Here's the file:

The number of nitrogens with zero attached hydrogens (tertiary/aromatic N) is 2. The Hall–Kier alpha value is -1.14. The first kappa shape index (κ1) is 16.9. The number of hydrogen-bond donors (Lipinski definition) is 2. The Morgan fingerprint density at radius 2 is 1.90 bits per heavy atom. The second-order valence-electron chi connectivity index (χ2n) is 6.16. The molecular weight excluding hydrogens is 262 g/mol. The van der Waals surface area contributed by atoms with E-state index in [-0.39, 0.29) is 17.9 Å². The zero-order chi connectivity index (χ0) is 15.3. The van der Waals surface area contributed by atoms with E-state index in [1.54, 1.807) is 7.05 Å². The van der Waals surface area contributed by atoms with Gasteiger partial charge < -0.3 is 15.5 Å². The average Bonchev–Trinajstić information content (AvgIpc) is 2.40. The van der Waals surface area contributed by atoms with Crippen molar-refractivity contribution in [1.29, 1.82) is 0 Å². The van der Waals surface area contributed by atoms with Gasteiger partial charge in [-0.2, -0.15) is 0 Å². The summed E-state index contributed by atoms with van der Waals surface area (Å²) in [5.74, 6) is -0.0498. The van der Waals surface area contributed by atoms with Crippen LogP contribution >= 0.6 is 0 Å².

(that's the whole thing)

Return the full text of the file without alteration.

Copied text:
The number of nitrogens with zero attached hydrogens (tertiary/aromatic N) is 2. The Hall–Kier alpha value is -1.14. The first kappa shape index (κ1) is 16.9. The number of hydrogen-bond donors (Lipinski definition) is 2. The Morgan fingerprint density at radius 2 is 1.90 bits per heavy atom. The second-order valence-electron chi connectivity index (χ2n) is 6.16. The molecular weight excluding hydrogens is 262 g/mol. The van der Waals surface area contributed by atoms with E-state index in [-0.39, 0.29) is 17.9 Å². The zero-order chi connectivity index (χ0) is 15.3. The van der Waals surface area contributed by atoms with E-state index in [1.54, 1.807) is 7.05 Å². The van der Waals surface area contributed by atoms with Gasteiger partial charge < -0.3 is 15.5 Å². The average Bonchev–Trinajstić information content (AvgIpc) is 2.40. The van der Waals surface area contributed by atoms with Crippen molar-refractivity contribution in [1.29, 1.82) is 0 Å². The van der Waals surface area contributed by atoms with Gasteiger partial charge in [-0.2, -0.15) is 0 Å². The summed E-state index contributed by atoms with van der Waals surface area (Å²) in [5.74, 6) is -0.0498. The van der Waals surface area contributed by atoms with Crippen LogP contribution >= 0.6 is 0 Å².